The City as a Human Environment

By Duane G. Levine; Arthur C. Upton | Go to book overview

2
AFFORDABLE BY DESIGN
ZANE YOSTIn the spring of 1988, the National Housing Task Force released a report on America's housing crisis. Entitled "A Decent Place to Live," it detailed these troubling facts:
1. Throughout the 1980s, rents and housing costs for low- and moderate-income families have been increasing while real income has been decreasing.
2. The national rate of home ownership has steadily declined, reversing a forty- year trend.
3. The Department of Housing and Urban Development has reduced funding new housing by 80 percent.

Throughout the Northeast, California, and other localized markets, inflated land prices, no-growth zoning, and skyrocketing appreciation have created a gap between income and housing cost. A growing number of people, from first-time buyers to modest-income renters, cannot afford the housing they want.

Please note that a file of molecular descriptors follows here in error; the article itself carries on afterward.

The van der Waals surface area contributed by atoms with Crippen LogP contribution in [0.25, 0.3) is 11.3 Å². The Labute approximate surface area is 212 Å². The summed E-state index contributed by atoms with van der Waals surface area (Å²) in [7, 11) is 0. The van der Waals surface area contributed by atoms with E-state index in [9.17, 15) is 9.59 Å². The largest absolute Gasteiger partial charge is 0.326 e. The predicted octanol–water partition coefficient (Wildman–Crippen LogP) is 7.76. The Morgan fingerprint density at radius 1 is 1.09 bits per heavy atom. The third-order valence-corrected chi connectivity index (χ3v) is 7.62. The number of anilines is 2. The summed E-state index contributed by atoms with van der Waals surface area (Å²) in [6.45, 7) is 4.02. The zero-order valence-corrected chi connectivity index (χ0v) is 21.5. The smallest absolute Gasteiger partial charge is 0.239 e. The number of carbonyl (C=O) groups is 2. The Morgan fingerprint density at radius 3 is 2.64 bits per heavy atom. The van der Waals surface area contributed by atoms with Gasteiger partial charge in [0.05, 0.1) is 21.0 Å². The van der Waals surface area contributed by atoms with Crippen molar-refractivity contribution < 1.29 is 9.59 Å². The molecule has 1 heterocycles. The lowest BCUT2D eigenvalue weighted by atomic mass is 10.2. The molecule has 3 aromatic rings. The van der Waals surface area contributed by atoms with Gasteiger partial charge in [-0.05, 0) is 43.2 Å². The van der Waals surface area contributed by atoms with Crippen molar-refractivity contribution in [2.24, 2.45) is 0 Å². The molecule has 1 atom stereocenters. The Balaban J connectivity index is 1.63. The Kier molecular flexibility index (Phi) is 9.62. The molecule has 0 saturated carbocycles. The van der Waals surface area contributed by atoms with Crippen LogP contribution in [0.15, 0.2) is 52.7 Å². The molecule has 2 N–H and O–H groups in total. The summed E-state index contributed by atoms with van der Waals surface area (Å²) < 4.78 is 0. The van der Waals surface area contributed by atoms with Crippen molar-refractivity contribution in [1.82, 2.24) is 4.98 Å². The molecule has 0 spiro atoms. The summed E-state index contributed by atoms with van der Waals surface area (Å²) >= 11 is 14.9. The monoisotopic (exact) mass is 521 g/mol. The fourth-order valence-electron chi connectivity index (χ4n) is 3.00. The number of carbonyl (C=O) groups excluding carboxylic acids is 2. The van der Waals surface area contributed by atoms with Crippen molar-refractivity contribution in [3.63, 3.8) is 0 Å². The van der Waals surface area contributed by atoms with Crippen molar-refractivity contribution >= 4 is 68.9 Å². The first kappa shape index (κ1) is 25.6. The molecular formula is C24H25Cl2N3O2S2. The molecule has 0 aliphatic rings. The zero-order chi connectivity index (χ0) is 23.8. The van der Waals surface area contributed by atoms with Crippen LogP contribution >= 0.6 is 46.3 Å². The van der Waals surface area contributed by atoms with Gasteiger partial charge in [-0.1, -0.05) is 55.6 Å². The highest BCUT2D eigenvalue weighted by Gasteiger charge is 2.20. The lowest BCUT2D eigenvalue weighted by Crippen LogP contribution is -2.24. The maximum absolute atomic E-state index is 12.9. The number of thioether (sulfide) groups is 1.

According to figures from Harvard University's Joint Center for Housing Studies, there has been a dramatic 7 to 8 percent drop in home ownership in the twenty-four to thirty-nine year old age group. This means that two million households who would have been able to buy a house or apartment in 1980 cannot afford to do so today. The first rung of the ladder of home ownership has been removed for the traditional first-time buyer. This in turn restrains current owners from moving up. Even more critical, low-income rents and moderate-income buyer

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